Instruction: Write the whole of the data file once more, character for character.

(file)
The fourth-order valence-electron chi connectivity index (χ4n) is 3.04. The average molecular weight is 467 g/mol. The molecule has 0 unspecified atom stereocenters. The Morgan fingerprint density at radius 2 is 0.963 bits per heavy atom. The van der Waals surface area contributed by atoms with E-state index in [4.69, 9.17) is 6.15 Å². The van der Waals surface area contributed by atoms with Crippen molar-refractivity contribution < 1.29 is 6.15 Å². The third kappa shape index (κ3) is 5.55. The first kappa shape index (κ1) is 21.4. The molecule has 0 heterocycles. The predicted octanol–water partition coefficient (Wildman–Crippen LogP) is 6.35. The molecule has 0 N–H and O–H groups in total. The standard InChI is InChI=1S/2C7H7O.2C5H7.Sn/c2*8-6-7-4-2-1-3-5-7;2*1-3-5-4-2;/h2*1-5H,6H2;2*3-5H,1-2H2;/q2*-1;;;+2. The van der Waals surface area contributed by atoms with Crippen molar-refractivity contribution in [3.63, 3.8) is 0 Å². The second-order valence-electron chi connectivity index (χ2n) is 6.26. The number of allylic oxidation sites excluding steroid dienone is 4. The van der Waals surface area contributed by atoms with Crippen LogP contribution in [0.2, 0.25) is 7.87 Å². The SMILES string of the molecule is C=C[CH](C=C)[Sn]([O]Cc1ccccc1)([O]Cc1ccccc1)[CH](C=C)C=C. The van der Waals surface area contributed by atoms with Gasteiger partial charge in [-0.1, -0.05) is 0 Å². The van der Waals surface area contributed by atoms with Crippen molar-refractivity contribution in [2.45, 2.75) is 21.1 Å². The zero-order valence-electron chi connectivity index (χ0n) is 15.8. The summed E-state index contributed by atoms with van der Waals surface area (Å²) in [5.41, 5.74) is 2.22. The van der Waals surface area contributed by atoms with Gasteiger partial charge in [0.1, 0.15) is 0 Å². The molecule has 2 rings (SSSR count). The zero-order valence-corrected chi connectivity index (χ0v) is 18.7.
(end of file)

The fourth-order valence-electron chi connectivity index (χ4n) is 3.04. The average molecular weight is 467 g/mol. The molecule has 0 unspecified atom stereocenters. The Morgan fingerprint density at radius 2 is 0.963 bits per heavy atom. The van der Waals surface area contributed by atoms with E-state index in [4.69, 9.17) is 6.15 Å². The van der Waals surface area contributed by atoms with Crippen molar-refractivity contribution < 1.29 is 6.15 Å². The third kappa shape index (κ3) is 5.55. The first kappa shape index (κ1) is 21.4. The molecule has 0 heterocycles. The predicted octanol–water partition coefficient (Wildman–Crippen LogP) is 6.35. The molecule has 0 N–H and O–H groups in total. The standard InChI is InChI=1S/2C7H7O.2C5H7.Sn/c2*8-6-7-4-2-1-3-5-7;2*1-3-5-4-2;/h2*1-5H,6H2;2*3-5H,1-2H2;/q2*-1;;;+2. The van der Waals surface area contributed by atoms with Crippen molar-refractivity contribution in [3.63, 3.8) is 0 Å². The second-order valence-electron chi connectivity index (χ2n) is 6.26. The number of allylic oxidation sites excluding steroid dienone is 4. The van der Waals surface area contributed by atoms with Crippen LogP contribution in [0.2, 0.25) is 7.87 Å². The SMILES string of the molecule is C=C[CH](C=C)[Sn]([O]Cc1ccccc1)([O]Cc1ccccc1)[CH](C=C)C=C. The van der Waals surface area contributed by atoms with Gasteiger partial charge in [-0.1, -0.05) is 0 Å². The van der Waals surface area contributed by atoms with Crippen molar-refractivity contribution in [2.45, 2.75) is 21.1 Å². The zero-order valence-electron chi connectivity index (χ0n) is 15.8. The summed E-state index contributed by atoms with van der Waals surface area (Å²) in [5.41, 5.74) is 2.22. The van der Waals surface area contributed by atoms with Gasteiger partial charge in [0.1, 0.15) is 0 Å². The molecule has 2 rings (SSSR count). The zero-order valence-corrected chi connectivity index (χ0v) is 18.7.